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  #11  
Old 11-12-2018, 03:31 PM
Jim_in_PA Jim_in_PA is offline
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I'm using PVA so far. The biggest challenge with the glue-up is the clamping setup, but for the production run, that will be the client's work outside of my test pieces. For a one-off, it's no big deal with waiting overnight in clamps or under hold-fasts, but for a dozen...it would require a bigger effort.

Honestly, if I were doing these myself I'd serious consider an epoxy inlay, but the end-client wants the marquetry look of a wood inlay and she's apparently willing to pay for it.
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  #12  
Old 11-12-2018, 03:51 PM
guitarwes guitarwes is offline
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Quote:
Originally Posted by Jim_in_PA View Post
but the end-client wants the marquetry look of a wood inlay and she's apparently willing to pay for it.
DING DING DING!!!! That's what I'm talking about!
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  #13  
Old 11-12-2018, 04:39 PM
Jim_in_PA Jim_in_PA is offline
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DING DING DING!!!! That's what I'm talking about!
Yea, but the current wait on the project is to see if the lady promptly pays her bill to my client for something he's already made for her. :) She's apparently a bit eccentric. LOL
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  #14  
Old 11-12-2018, 05:31 PM
Xray Xray is offline
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Quote:
Originally Posted by Jim_in_PA View Post
I'm using PVA so far. The biggest challenge with the glue-up is the clamping setup, but for the production run, that will be the client's work outside of my test pieces. For a one-off, it's no big deal with waiting overnight in clamps or under hold-fasts, but for a dozen...it would require a bigger effort.

Honestly, if I were doing these myself I'd serious consider an epoxy inlay, but the end-client wants the marquetry look of a wood inlay and she's apparently willing to pay for it.
I was referring to using epoxy adhesive instead of wood glue for near instant set of male/female blanks, but yeah epoxy inlays are sweet, a few guys really got the system down including some here.
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  #15  
Old 11-12-2018, 06:05 PM
Jim_in_PA Jim_in_PA is offline
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Oh, I understood you, Doug. Sorry if it sounded like I didn't. My mention of epoxy inlay was a subject switch. LOL I was shop cleaning today, so probably had dust on the brain.
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  #16  
Old 11-12-2018, 06:20 PM
Xray Xray is offline
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I am dubious of the epoxy glueup anyhow, I just cannot believe that it soaks in the wood fiber and bonds anywhere near the strength of dedicated wood glue. Probably a tradeoff, much less time for much less strength.
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  #17  
Old 11-12-2018, 07:12 PM
The real JP The real JP is offline
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I have used 2p10 superglue and the accelerator for vcarve inlays.

Between epoxy and wood glue, both are stronger than the wood.
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  #18  
Old 11-12-2018, 08:42 PM
Ger21 Ger21 is offline
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Quote:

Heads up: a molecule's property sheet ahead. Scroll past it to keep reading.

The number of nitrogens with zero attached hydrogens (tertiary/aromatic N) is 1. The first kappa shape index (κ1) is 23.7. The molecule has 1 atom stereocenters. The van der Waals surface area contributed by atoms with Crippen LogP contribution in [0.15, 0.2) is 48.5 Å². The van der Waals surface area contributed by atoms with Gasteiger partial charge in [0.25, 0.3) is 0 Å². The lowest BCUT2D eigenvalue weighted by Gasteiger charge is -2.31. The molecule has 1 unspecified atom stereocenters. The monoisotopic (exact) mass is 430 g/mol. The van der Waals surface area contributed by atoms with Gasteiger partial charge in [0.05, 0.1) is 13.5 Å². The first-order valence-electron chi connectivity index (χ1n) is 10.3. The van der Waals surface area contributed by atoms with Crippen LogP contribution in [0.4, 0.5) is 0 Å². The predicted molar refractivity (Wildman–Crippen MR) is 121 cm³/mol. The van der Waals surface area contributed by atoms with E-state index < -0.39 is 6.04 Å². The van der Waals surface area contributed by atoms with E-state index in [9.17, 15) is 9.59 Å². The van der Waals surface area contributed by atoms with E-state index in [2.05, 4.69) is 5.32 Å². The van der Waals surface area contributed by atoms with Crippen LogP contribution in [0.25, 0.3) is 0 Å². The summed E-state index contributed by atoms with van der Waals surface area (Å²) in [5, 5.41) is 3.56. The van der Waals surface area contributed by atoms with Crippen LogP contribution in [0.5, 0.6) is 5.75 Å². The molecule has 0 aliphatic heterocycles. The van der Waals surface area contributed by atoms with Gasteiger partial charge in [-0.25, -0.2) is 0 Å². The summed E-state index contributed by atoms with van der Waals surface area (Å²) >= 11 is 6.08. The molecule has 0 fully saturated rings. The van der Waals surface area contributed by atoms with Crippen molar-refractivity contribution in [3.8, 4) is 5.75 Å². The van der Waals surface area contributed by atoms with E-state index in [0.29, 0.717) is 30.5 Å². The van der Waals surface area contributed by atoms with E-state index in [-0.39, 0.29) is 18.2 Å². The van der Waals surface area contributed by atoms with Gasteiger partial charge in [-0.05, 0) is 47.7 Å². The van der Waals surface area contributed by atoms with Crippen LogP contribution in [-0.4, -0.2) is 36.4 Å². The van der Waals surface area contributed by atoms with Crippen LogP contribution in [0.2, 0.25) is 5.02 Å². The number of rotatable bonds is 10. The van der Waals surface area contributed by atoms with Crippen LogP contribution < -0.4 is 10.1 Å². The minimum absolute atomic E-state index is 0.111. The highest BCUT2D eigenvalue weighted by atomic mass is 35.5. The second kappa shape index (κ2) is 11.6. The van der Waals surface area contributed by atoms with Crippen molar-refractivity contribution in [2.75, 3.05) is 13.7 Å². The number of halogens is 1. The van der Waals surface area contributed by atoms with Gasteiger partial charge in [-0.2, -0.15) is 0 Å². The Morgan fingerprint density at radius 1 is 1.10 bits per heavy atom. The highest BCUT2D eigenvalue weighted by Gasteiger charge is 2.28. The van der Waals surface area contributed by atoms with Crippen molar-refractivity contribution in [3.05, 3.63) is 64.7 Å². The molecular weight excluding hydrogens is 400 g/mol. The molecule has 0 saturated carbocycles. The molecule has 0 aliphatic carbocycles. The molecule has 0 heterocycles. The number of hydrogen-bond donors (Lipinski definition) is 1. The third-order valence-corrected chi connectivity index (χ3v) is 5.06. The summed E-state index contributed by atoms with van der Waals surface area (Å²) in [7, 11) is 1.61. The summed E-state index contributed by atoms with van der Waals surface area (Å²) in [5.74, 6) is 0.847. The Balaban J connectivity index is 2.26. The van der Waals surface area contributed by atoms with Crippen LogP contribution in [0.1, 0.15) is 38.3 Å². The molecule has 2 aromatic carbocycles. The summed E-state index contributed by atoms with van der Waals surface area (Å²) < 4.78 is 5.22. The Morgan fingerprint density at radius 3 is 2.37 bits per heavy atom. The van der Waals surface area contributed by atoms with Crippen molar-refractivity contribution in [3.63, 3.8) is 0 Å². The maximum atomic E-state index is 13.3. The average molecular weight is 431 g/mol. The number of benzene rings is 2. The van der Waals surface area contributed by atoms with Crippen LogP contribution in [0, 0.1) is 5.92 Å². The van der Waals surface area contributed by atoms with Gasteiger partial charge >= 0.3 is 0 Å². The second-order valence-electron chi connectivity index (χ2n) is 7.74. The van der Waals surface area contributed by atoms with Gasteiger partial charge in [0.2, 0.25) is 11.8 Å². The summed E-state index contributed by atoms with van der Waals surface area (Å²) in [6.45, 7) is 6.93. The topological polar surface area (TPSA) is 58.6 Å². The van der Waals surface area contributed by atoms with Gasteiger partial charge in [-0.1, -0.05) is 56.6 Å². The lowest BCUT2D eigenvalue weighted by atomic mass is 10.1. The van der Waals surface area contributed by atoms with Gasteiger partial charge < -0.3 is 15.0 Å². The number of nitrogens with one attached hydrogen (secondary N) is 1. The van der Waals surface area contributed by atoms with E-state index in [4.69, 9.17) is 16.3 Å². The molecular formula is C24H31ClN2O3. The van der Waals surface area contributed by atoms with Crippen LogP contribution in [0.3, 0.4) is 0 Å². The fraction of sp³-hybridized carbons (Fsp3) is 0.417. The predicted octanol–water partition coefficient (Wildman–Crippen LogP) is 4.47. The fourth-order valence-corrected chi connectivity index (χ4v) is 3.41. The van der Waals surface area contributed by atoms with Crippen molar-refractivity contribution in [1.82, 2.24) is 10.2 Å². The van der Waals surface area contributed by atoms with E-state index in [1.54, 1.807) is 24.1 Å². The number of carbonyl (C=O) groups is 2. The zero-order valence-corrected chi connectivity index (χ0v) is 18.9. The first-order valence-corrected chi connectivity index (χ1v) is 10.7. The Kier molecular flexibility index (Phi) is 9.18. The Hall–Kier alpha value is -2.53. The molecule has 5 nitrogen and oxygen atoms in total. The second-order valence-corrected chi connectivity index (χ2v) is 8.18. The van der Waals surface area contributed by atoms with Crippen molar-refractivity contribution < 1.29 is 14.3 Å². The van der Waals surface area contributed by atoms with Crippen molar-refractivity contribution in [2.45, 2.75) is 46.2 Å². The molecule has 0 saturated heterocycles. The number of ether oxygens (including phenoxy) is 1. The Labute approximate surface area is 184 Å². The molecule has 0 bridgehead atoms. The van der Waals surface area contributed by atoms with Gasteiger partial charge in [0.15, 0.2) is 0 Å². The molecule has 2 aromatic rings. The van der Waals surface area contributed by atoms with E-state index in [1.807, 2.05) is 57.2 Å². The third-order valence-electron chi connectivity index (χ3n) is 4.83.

Originally Posted by Xray View Post
I am dubious of the epoxy glueup anyhow, I just cannot believe that it soaks in the wood fiber and bonds anywhere near the strength of dedicated wood glue. Probably a tradeoff, much less time for much less strength.

High quality epoxy is typically not fast curing. Unless you use the cheap 5 minute stuff. Even with a fast hardener, Epoxy like West Systems can take well over an hour (or several) to cure, depending on temperature.
There are many types of fillers available to make it thicker.
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  #19  
Old 11-12-2018, 09:08 PM
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Michael Mezalick Michael Mezalick is offline
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Quote:
Originally Posted by Ger21 View Post
High quality epoxy is typically not fast curing. Unless you use the cheap 5 minute stuff. Even with a fast hardener, Epoxy like West Systems can take well over an hour (or several) to cure, depending on temperature.
There are many types of fillers available to make it thicker.
The longer the curing time the stronger the molecular chain...I use a glue created for glass that take 7 days to cure....the epoxy is stronger then the glass.
Michael
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  #20  
Old 11-13-2018, 03:17 PM
rcrawford rcrawford is offline
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Quote:
Originally Posted by Xray View Post
I am dubious of the epoxy glueup anyhow, I just cannot believe that it soaks in the wood fiber and bonds anywhere near the strength of dedicated wood glue. Probably a tradeoff, much less time for much less strength.
I've done many inlays, and I stopped using epoxy the first time I tried it. Mainly because it changes the colour around the edges of the inlay, so it really accentuates any little errors and actually makes a dark line around your inlay which makes look like a bad fit even if its perfect.

My favourite glue is actually from Lee Valley, their 2002 GF. It does a great job and doesn't show on the edges of the inlay. I've had luck with various Tightbond and other PVA glues as well, but the filler in the 2002GF glue just seems to give the best results for me.
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